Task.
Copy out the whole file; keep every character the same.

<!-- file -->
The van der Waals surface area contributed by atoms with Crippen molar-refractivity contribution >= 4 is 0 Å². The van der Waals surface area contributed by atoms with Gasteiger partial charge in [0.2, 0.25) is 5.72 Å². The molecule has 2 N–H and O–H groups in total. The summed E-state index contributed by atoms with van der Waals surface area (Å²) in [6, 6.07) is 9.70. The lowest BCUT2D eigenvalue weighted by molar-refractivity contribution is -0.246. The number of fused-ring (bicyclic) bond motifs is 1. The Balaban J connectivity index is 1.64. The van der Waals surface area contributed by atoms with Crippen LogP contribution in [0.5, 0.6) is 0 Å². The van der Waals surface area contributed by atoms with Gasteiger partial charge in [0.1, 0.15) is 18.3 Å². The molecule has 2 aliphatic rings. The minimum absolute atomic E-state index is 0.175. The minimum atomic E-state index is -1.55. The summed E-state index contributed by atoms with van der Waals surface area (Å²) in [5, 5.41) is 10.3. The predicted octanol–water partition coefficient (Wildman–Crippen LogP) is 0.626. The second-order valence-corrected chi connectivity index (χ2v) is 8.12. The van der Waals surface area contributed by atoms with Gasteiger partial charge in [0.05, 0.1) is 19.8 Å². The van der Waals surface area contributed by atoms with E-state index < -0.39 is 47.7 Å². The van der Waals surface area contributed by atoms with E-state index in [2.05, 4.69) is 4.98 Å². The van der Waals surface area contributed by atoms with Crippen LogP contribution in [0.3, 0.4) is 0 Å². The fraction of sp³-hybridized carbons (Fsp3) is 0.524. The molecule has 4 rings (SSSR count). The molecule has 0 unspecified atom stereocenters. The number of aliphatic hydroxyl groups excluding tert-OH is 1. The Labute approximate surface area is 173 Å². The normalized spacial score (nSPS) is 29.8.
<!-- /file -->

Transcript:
The van der Waals surface area contributed by atoms with Crippen molar-refractivity contribution >= 4 is 0 Å². The van der Waals surface area contributed by atoms with Gasteiger partial charge in [0.2, 0.25) is 5.72 Å². The molecule has 2 N–H and O–H groups in total. The summed E-state index contributed by atoms with van der Waals surface area (Å²) in [6, 6.07) is 9.70. The lowest BCUT2D eigenvalue weighted by molar-refractivity contribution is -0.246. The number of fused-ring (bicyclic) bond motifs is 1. The Balaban J connectivity index is 1.64. The van der Waals surface area contributed by atoms with Crippen LogP contribution in [0.5, 0.6) is 0 Å². The van der Waals surface area contributed by atoms with Gasteiger partial charge in [0.1, 0.15) is 18.3 Å². The molecule has 2 aliphatic rings. The minimum absolute atomic E-state index is 0.175. The minimum atomic E-state index is -1.55. The summed E-state index contributed by atoms with van der Waals surface area (Å²) in [5, 5.41) is 10.3. The predicted octanol–water partition coefficient (Wildman–Crippen LogP) is 0.626. The second-order valence-corrected chi connectivity index (χ2v) is 8.12. The van der Waals surface area contributed by atoms with Gasteiger partial charge in [0.05, 0.1) is 19.8 Å². The van der Waals surface area contributed by atoms with E-state index < -0.39 is 47.7 Å². The van der Waals surface area contributed by atoms with E-state index in [2.05, 4.69) is 4.98 Å². The van der Waals surface area contributed by atoms with Crippen LogP contribution in [0.3, 0.4) is 0 Å². The fraction of sp³-hybridized carbons (Fsp3) is 0.524. The molecule has 4 rings (SSSR count). The molecule has 0 unspecified atom stereocenters. The number of aliphatic hydroxyl groups excluding tert-OH is 1. The Labute approximate surface area is 173 Å². The normalized spacial score (nSPS) is 29.8.